5. Immersive games:

These are great for uniting learning across the curriculum. Games such as ‘The Room 2’ and ‘Amerzone’ feature a rich mystery-based storyline, with a variety of textual sources such as letters, codes and journals. Players are encouraged to interact with the texts as they reveal clues to solving puzzles and provide a backstory to events and characters that enhance the overall narrative.

6. Book or film making:

Digital cameras and video recorders are excellent for EAL learners at an early stage of developing literacy to make their own books, based for example on a practical activity they have carried out in class. They are also wonderful for collaborative projects such as making a welcome video for new arrivals at the school.

How using ICT works

  • Whatever medium is being used it is important to remember that the principles of good practice in terms of EAL teaching and learning apply equally to the use of ICT, for example:
    • To provide a rich context
    • To build on prior knowledge
    • To scaffold language and learning
    • To provide opportunities for collaborative learning
  • Word processing or publishing work (individually or pairs or groups) can be particularly motivating for EAL learners at an early stage of learning to write in English, as they can produce work to a higher standard of presentation than they may be able to by hand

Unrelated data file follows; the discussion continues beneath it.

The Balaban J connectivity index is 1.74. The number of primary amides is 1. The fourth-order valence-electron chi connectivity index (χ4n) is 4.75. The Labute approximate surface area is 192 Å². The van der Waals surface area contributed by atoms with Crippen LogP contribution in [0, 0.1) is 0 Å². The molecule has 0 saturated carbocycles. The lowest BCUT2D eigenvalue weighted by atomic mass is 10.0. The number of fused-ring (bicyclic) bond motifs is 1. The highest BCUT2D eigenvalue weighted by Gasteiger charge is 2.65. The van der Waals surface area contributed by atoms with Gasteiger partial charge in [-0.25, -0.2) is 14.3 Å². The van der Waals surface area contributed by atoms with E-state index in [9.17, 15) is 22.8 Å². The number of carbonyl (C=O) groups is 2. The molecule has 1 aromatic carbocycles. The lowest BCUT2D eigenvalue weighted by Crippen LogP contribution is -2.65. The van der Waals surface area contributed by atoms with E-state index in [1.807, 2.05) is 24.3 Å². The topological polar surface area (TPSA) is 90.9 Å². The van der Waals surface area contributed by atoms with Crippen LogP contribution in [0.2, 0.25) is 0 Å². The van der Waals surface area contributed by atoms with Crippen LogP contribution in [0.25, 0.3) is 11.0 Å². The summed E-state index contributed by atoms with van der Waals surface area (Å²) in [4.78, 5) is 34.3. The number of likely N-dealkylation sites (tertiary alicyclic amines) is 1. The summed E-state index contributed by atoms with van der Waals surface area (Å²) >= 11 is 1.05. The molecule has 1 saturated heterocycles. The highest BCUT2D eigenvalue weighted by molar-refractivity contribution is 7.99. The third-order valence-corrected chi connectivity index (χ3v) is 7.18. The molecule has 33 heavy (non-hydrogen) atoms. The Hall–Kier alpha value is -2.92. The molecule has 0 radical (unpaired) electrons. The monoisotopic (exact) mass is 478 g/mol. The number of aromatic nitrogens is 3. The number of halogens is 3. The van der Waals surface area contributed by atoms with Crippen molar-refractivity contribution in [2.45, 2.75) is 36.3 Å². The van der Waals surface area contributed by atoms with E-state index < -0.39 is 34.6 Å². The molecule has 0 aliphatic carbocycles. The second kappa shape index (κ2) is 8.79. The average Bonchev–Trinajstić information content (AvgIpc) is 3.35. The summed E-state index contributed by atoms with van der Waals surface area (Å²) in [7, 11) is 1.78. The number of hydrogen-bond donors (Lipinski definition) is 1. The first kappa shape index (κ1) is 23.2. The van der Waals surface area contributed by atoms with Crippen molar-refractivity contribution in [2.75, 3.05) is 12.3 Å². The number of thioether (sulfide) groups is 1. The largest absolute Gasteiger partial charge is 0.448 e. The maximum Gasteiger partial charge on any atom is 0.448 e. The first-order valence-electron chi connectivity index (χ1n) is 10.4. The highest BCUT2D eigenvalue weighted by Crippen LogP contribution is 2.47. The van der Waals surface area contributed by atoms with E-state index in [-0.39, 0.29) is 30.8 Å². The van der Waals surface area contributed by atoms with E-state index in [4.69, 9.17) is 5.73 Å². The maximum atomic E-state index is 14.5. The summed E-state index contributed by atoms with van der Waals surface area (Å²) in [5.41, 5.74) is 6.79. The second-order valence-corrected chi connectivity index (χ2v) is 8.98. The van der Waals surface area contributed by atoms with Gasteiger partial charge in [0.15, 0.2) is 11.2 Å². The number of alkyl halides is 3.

• The internet can also be used to provide a rich context to increase access to the curriculum, through searching for images, maps (e.g. Google Earth), charts, diagrams, music, film / video / DVD etc.
  • When asking EAL learners to research a topic online it is important to be specific about what they should find out. E.g.:
    • Suggest a maximum of three or four websites to search, and check first if the information they need is there or not
    • Use the same criteria to choose websites as for a text book: layout and overall look, quantity and quality of visuals, readability, target age of audience, content, scope and level, navigability
    • Sites designed for EAL, EFL or ESOL learners are often useful as many of these are aimed at improving the grammar or vocabulary of learners whose first language is not English.
  • Teach learners how to avoid copying and pasting chunks of information without understanding by following the six steps below:
    • Scan read the text you have found and see if it has the information you need
    • Copy and paste the section that has the information you need into a draft document, print it out and read it carefully
    • Highlight the important words or phrases making sure you focus on what the question asks or exactly what you are trying to find out